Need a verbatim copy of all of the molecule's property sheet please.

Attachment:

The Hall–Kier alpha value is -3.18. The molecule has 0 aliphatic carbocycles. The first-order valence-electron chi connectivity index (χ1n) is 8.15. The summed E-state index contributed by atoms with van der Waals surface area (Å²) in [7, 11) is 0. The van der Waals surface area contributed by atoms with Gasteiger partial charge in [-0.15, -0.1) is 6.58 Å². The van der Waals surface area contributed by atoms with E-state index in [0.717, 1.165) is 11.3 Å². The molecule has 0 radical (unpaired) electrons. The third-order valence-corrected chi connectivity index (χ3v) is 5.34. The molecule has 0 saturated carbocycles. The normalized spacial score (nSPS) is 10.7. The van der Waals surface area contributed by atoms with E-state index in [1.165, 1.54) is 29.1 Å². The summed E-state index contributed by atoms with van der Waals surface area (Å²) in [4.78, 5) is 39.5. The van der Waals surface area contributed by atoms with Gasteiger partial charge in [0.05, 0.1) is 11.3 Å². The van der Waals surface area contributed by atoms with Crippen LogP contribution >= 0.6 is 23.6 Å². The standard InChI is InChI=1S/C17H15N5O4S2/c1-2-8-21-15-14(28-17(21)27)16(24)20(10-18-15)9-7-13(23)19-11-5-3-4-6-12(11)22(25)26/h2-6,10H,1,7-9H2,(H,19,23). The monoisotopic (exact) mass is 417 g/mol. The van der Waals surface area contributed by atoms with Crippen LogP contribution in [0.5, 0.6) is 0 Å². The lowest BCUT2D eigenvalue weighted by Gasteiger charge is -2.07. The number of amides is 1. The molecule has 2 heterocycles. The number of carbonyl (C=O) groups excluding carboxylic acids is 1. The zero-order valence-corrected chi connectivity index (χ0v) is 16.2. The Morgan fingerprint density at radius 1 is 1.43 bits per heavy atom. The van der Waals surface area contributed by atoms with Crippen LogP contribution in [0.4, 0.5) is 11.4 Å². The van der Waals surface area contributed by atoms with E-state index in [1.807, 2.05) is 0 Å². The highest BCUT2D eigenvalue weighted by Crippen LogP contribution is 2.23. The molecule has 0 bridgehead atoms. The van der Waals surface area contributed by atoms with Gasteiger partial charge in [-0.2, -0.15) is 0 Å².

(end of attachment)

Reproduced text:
The Hall–Kier alpha value is -3.18. The molecule has 0 aliphatic carbocycles. The first-order valence-electron chi connectivity index (χ1n) is 8.15. The summed E-state index contributed by atoms with van der Waals surface area (Å²) in [7, 11) is 0. The van der Waals surface area contributed by atoms with Gasteiger partial charge in [-0.15, -0.1) is 6.58 Å². The van der Waals surface area contributed by atoms with E-state index in [0.717, 1.165) is 11.3 Å². The molecule has 0 radical (unpaired) electrons. The third-order valence-corrected chi connectivity index (χ3v) is 5.34. The molecule has 0 saturated carbocycles. The normalized spacial score (nSPS) is 10.7. The van der Waals surface area contributed by atoms with E-state index in [1.165, 1.54) is 29.1 Å². The summed E-state index contributed by atoms with van der Waals surface area (Å²) in [4.78, 5) is 39.5. The van der Waals surface area contributed by atoms with Gasteiger partial charge in [0.05, 0.1) is 11.3 Å². The van der Waals surface area contributed by atoms with Crippen LogP contribution >= 0.6 is 23.6 Å². The standard InChI is InChI=1S/C17H15N5O4S2/c1-2-8-21-15-14(28-17(21)27)16(24)20(10-18-15)9-7-13(23)19-11-5-3-4-6-12(11)22(25)26/h2-6,10H,1,7-9H2,(H,19,23). The monoisotopic (exact) mass is 417 g/mol. The van der Waals surface area contributed by atoms with Crippen LogP contribution in [0.5, 0.6) is 0 Å². The lowest BCUT2D eigenvalue weighted by Gasteiger charge is -2.07. The number of amides is 1. The molecule has 2 heterocycles. The number of carbonyl (C=O) groups excluding carboxylic acids is 1. The zero-order valence-corrected chi connectivity index (χ0v) is 16.2. The Morgan fingerprint density at radius 1 is 1.43 bits per heavy atom. The van der Waals surface area contributed by atoms with Crippen LogP contribution in [0.4, 0.5) is 11.4 Å². The van der Waals surface area contributed by atoms with E-state index in [1.807, 2.05) is 0 Å². The highest BCUT2D eigenvalue weighted by Crippen LogP contribution is 2.23. The molecule has 0 bridgehead atoms. The van der Waals surface area contributed by atoms with Gasteiger partial charge in [-0.2, -0.15) is 0 Å².